No matter what side of the immigration and citizen debate one gravitates to, the inability of our nation’s leaders to find consensus has been distressing to watch. During one of our team meetings, we found ourselves sharing our own stories of what the word immigration means to us. We thought we’d share a little more about our team members over the course of time.
My immigration story begins and ends with sacrifice. At the end of the Chinese Civil War in 1949, my grandparents along with two million others fled to Taiwan. My grandpa had lost one leg during wartime. My grandma had to leave a baby behind. And together, they fled hundreds of miles on foot.
I grew up hearing the stories of my grandparents, who endured the extreme conditions of post-war life and poverty. My Nai Nai (grandma), who is now my only living grandparent, did whatever she could to make ends meet — from selling dumplings on the street to sewing clothes into the wee hours of the night.
Both my parents were born in Taipei in 1956. Growing up as neighbor friends, they began dating at age 17 and were married at 28. In 1988, my parents made the difficult decision to move to the U.S. with three young children: my sister (3), me (1 and a half) and my brother (6 months). With the help of my uncle, who was studying at the University of Colorado Denver, my grandparents had already moved to Denver. They were urging my parents to come with hopes of providing better lives for us, their grandchildren.
So as all immigrant parents do, my parents gave up everything they knew to immigrate to America. In Taiwan, my dad had worked as a screenplay writer. He was a creative creature and enjoyed theater, films and the arts. Similarly, my mom was a journalist working as a news reporter. She loved being in the community and capturing people’s stories. For both of them, learning the English language would be their biggest challenge. My dad ended up going back to college to study civil engineering, switching gears to working with numbers all day. My mom went into retail and basically sold sunglasses for the next twenty years.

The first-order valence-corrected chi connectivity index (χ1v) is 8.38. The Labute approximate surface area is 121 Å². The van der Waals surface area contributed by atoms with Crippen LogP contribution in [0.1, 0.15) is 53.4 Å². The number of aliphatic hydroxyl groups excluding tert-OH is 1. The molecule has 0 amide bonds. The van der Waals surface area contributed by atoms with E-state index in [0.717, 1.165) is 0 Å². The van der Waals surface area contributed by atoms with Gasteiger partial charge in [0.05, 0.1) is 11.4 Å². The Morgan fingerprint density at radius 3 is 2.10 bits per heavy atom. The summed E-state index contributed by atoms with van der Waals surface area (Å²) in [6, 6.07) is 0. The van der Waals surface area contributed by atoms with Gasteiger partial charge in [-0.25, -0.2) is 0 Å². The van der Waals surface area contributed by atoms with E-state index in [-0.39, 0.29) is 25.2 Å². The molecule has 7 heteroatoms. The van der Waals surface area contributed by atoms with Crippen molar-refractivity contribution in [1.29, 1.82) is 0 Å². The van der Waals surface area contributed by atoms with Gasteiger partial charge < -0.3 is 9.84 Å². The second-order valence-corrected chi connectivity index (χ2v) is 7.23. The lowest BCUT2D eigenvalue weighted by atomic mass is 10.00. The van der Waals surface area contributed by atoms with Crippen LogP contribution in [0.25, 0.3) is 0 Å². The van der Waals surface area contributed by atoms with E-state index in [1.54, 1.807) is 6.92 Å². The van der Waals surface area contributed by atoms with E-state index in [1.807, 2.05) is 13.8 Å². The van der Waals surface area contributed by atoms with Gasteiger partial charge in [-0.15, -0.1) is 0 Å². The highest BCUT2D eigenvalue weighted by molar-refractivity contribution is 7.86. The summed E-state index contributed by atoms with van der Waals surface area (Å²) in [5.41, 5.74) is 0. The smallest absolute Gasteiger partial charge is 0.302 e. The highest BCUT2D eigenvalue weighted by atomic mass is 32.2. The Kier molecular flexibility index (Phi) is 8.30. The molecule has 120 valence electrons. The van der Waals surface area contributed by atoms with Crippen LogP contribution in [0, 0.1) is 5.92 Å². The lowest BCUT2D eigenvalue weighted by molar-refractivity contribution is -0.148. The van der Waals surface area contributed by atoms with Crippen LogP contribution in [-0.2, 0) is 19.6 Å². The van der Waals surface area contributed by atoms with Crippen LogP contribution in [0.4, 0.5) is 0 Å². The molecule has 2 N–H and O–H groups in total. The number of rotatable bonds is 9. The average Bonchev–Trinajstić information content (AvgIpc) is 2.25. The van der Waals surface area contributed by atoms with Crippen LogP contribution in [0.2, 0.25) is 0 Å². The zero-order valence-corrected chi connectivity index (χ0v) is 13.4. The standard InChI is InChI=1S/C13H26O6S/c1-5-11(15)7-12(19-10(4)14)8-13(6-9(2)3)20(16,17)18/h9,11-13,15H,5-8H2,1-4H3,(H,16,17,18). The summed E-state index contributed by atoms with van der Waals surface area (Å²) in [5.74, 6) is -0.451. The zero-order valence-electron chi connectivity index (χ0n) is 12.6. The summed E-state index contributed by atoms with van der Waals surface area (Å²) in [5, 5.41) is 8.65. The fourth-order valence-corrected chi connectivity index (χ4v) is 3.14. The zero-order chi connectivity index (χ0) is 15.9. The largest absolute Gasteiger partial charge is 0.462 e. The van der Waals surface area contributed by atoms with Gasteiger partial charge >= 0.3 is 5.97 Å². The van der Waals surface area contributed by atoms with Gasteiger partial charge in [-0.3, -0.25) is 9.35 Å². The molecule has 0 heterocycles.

My grandparents (on both sides) helped raise my siblings and me as my parents worked. As such, we grew up speaking Mandarin Chinese at home. When I started college in 2004, I left Denver for the University of Missouri to study journalism. Although not a common career choice for Asian Americans, my parents were supportive as both had writing backgrounds themselves. When I was about to graduate, my mom approached me about starting an Asian American community magazine together. She felt that with my degree and interest in journalism, she was finally confident to pursue what she really loved.
In 2006, she left the sunglass retail business and we co-founded Asian Avenue magazine. The Denver monthly publication has now served the community for 13 years, providing Asian cultural news and information. At times, it has been hard keeping the doors open as the print media industry is evolving and many publications have shut down. But I am always reminded of the sacrifices my mom, my family, and many other Asian immigrant families have made that I truly value the importance of having such a publication in Denver. We persevere, in order to share the important stories of Asian American Pacific Islanders in Colorado.
Now as a mother myself, life feels like it is coming full circle. I work to instill the same values my parents and grandparents have passed on. When I see my daughter playing with her toys or reading her books, I can see all of the sacrifices made by my Nai Nai — every cut and burn on her hands from sewing and cooking, and all those nights she went to sleep hungry and tired, but made sure her children were fed. My grandma’s weathered hands have given birth to my daughter’s life as a Chinese-American. Her legacy lives on.[Picture above: A recent photo with my grandma and her five great grandchildren.]